Latest Discussions : Roofing & Siding

Angie

10:14AM | 01/05/99
My roof "bumbs and thumps" in the night during cold spells in the winter. I believe it is the water on my roof cracking, can this damage my home?

DR HOME

11:34AM | 01/07/99
Maybe yes, maybe no. Without knowing the make-up of your roof surface it is hard for anyone to answer you properly. The ice cracking itself does no harm. If your roof consists of a loose material, it may be possible for the ice to cling to the roof surface. As it moves it could be stretching and tearing the surface. This is a cumulative process and may not be visible right away.
Hopefully the roof was installed properly and you will experience no hardships.

Angie

09:35AM | 01/12/99
Thank you for your reply. To make my situation more clear, the roof surface is covered with a rubber plastic compound, not loose material. The house is about 24 years old and is two stories. There is approximately a 3 inch lip around the roof at the edge and I am concerned that the ice and snow that has completely collected and covered the entire surface of the roof can damage this lip from the pressure of the ice expanding. There are frequent bangs from the second floor ceiling coming from the roof since the new roof covering was installed a couple years ago. I am concerned about any possible structural damage since the bangs have shaken the house at times. Thanks

Angie

09:36AM | 01/12/99
Thank you for your reply. To make my situation more clear, the roof surface is covered with a rubber plastic compound, not loose material. The house is about 24 years old and is two stories. There is approximately a 3 inch lip around the roof at the edge and I am concerned that the ice and snow that has completely collected and covered the entire surface of the roof can damage this lip from the pressure of the ice expanding. There are frequent bangs from the second floor ceiling coming from the roof since the new roof covering was installed a couple years ago. I am concerned about any possible structural damage since the bangs have shaken the house at times. Thanks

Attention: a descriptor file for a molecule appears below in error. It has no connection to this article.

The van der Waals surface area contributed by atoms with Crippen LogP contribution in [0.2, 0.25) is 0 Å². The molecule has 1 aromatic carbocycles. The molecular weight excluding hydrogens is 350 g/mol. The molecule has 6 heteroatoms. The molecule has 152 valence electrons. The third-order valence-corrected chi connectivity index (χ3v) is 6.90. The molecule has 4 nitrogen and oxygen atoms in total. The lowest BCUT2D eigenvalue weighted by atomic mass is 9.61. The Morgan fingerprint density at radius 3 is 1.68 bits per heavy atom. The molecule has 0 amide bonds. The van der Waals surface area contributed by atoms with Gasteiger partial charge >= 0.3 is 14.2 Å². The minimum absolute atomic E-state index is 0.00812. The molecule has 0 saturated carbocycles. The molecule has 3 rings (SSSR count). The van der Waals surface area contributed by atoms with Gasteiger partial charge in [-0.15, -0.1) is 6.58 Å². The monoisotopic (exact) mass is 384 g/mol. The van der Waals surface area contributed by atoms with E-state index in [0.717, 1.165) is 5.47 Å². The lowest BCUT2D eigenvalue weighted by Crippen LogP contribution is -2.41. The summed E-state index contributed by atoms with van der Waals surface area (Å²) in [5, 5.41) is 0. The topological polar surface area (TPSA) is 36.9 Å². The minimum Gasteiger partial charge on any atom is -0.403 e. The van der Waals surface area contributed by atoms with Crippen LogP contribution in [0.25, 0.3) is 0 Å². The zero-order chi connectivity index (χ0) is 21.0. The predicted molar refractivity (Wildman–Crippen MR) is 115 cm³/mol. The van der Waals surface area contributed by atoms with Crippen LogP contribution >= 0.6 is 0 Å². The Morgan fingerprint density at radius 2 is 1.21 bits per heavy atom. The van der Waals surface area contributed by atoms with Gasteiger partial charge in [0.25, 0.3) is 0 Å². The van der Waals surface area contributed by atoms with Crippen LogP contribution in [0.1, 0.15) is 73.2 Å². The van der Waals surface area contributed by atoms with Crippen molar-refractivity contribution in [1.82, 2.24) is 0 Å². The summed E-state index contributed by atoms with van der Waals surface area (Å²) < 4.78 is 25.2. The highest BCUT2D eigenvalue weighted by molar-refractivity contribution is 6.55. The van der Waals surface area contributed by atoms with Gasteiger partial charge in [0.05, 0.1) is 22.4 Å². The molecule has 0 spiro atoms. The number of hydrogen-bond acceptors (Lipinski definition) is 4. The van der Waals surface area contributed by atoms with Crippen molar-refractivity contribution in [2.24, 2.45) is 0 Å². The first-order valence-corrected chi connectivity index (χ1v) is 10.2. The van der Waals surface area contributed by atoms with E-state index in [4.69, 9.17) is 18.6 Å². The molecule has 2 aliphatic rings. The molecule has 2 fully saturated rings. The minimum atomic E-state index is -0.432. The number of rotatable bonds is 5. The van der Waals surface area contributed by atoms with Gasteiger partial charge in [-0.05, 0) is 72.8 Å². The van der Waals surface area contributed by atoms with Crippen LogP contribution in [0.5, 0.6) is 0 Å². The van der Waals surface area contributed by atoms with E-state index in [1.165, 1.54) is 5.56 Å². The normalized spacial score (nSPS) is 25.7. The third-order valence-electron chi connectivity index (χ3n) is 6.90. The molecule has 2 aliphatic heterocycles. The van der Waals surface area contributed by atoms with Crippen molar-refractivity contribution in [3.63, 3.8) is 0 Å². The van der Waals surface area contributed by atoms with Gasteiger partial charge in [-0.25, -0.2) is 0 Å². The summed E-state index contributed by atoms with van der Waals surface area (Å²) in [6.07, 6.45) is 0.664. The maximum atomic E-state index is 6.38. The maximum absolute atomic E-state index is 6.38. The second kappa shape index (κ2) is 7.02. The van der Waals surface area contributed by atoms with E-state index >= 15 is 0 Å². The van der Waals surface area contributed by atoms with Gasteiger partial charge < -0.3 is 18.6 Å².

Angie

09:38AM | 01/12/99
Thank you for your reply. To make my situation more clear, the roof surface is covered with a rubber plastic compound, not loose material. The house is about 24 years old and is two stories. There is approximately a 3 inch lip around the roof at the edge and I am concerned that the ice and snow that has completely collected and covered the entire surface of the roof can damage this lip from the pressure of the ice expanding. There are frequent bangs from the second floor ceiling coming from the roof since the new roof covering was installed a couple years ago. I am concerned about any possible structural damage since the bangs have shaken the house at times. Thanks

DR HOME

01:23PM | 01/12/99
Not to alarm you but if the roof is the original it is not inconceivable that it could be damaged. It wouldn't be a bad idea to take a good look at it in the spring for areas that may begin to separate. I doubt if any damage has occured, but, the earlier problems are spotted the less expensive the repair.
As for the lip- ice, as most things in nature, will take the path of least resistance. Since it feels resistance along its sides, it begins to move upward in the middle. As it moves upward it separates with a force that cause the explosion that you here. It does this because of the constant thawing and freezing, due to the sun or lack of adequate insulation on the ceiling of your second floor. There should be a minimum of 6 inches below the Mason Dixon line and up to 9 inches north of it. How is your insulation?
Do you have any? Any other questions? Good Luck!!!


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